WASHINGTON -- Fiat Chrysler dealers stand to lose incentive dollars from the automaker if they sell used cars with open, unrepaired recalls under a new policy ordered by U.S. regulators.
The policy is outlined in the 36-page consent agreement between Fiat Chrysler and the National Highway Traffic Safety Administration, imposed July 24 for violations of U.S. auto safety laws tied to 23 FCA recalls.
According to the agreement, FCA US must "develop and implement a process to deter dealer sales of unremedied vehicles subject to a recall." That will include training to reinforce FCA's existing policy against selling cars with open recalls. It also calls for "imposing a financial penalty ... and/or prohibiting any dealer from receiving any incentive from FCA US, if the dealer sells an unremedied recalled vehicle regardless of whether new or used."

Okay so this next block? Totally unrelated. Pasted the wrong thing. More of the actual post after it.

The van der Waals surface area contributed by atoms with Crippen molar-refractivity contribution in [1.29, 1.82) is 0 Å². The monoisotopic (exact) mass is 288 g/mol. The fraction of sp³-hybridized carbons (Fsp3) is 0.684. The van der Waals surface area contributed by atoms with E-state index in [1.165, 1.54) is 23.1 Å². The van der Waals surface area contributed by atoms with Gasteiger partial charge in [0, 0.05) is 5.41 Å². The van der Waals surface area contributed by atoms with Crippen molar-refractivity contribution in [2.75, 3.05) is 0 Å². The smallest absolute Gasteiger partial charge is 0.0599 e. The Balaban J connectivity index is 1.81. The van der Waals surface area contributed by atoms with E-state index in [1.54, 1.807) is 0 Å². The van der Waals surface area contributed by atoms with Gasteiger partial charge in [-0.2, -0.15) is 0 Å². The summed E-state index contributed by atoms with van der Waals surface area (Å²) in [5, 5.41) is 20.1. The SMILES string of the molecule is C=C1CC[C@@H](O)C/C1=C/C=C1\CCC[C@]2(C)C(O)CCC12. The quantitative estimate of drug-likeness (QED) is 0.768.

It's illegal to sell new cars with open recalls, but no such law exists for used cars.
Dealer groups have opposed recent legislation introduced to ban the sale of used cars with unrepaired recalls. The National Automobile Dealers Association said one such bill recently proposed by U.S. Sen. Richard Blumenthal, D-Conn., would diminish the value of millions of used cars and ground vehicles recalled for minor compliance issues such as a typo in an owner's manual.
Details of how the policy will work are still unclear. A Fiat Chrysler spokesman said the automaker was still developing the policy in the days after the consent order with NHTSA was announced last week and said dealers would be briefed when it was finalized. c